Natural burial grounds can also have a significant social benefit. David and Emma Orr at Sun Rising Burial Ground in Warwickshire have both commented on how the nature of the site helps families with their grieving process, having seen families recover as they have visited the site and spent time surrounded by nature. They invite families back to place a small slate plaque, and again in winter to plant a tree if that’s the option they have chosen. The burial ground’s ‘Friends of Sun Rising’ charity, which families and friends can join, provides occasional social events and opportunities to help with site activities – as well as having long-term responsibility for the management of the nature reserve once the site is full. These activities help people move through the grieving process.
In the longer term, natural burial grounds are often designed to provide a nature reserve for the local community to enjoy. Instead of a headstone, people buried in natural burial grounds have a nature reserve as their memorial – a refuge not only for wildlife, but for local people, too.
Managed well, a natural burial site could also provide significant financial benefits to a local community. Mourners may choose coffins or shrouds made from natural materials by local craftspeople, rather than cheap chipboard imports. A wide range of options is available, including woven willow and wool felt. UK-made cardboard coffins are also popular, with some families and mourners adding personal decorations before or during the service. Tree-planting supports local nurseries, and, of course, grave-diggers are employed. For the bereaved, natural burials are often a little cheaper than traditional burials.
One of the concerns people have about natural burials is space – after all, the UK is a small island, and cremation has been encouraged primarily to reduce the space needed for burials. With around 600,000 people dying each year, we would need to set aside around 250 hectares a year to bury them all. On average, between 2006 and 2015, a greater area of woodland than this was permanently built on each year. Natural burials could be a good way to offset some of these losses.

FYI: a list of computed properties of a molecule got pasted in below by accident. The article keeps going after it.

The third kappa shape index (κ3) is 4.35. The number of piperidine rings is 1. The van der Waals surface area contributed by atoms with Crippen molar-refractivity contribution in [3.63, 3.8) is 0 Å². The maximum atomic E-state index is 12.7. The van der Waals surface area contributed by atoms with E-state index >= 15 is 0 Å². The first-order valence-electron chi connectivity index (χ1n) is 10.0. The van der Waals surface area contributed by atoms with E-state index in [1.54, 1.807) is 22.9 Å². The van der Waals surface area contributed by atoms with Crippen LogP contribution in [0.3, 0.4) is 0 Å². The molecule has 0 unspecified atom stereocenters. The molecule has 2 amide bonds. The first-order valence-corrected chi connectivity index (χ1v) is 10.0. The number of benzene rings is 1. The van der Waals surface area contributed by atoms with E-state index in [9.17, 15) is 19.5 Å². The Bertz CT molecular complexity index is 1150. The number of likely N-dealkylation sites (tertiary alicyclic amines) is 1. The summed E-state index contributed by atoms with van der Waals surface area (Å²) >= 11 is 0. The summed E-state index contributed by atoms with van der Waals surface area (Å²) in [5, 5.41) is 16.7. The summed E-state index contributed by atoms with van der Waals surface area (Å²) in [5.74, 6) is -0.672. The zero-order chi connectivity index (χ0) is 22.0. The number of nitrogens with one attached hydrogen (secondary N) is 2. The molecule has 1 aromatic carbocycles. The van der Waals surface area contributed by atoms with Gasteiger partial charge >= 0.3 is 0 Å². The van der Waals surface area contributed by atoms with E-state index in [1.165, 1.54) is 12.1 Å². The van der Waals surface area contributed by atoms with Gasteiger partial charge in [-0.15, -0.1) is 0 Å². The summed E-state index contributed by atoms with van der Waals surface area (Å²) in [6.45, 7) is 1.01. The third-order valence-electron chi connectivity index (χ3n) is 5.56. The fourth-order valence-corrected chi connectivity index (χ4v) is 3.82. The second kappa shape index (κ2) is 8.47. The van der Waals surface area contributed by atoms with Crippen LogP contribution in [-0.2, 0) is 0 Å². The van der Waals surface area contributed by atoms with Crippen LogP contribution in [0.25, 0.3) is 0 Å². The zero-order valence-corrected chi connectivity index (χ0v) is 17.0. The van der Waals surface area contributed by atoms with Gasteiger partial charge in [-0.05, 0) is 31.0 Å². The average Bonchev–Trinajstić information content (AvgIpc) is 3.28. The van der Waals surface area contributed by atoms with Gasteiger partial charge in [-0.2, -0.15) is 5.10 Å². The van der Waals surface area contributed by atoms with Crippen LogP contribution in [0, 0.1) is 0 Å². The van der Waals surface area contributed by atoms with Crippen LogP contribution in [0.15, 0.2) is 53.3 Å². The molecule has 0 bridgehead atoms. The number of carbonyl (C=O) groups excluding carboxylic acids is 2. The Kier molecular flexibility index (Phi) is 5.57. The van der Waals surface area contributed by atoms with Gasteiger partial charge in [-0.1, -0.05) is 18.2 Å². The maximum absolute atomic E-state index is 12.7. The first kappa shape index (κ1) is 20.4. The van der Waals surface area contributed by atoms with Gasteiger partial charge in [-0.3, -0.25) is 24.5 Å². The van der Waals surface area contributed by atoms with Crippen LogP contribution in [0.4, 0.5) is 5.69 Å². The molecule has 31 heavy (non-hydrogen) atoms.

Another concern people have is religion; some religions mandate cremation. For people belonging to these faiths, natural burial is unlikely to be seen as a positive option. However, for people of other faiths, it could be looked upon favourably. Individual graves can be consecrated, and ministers or celebrants from any religion or none can conduct a graveside ceremony. Most natural burial grounds also accept ashes, so even when a cremation has taken place, there’s an opportunity for a long-term, restorative memorial. This means that natural burial grounds can bring together a whole community, whatever their religious beliefs.
Well-managed natural burial can provide a truly sustainable and restorative business model, offsetting some of the damage done to the natural environment by other human activities and creating both social and economic benefit. Local economies are supported, people are helped through the grieving process, and a long-term asset is created for everyone in the community.
Julia Goodfellow-Smith MIEMA CEnv is a director of Quest for Future Solutions, specialising in Environmental Management Systems. She is also a freelance writer.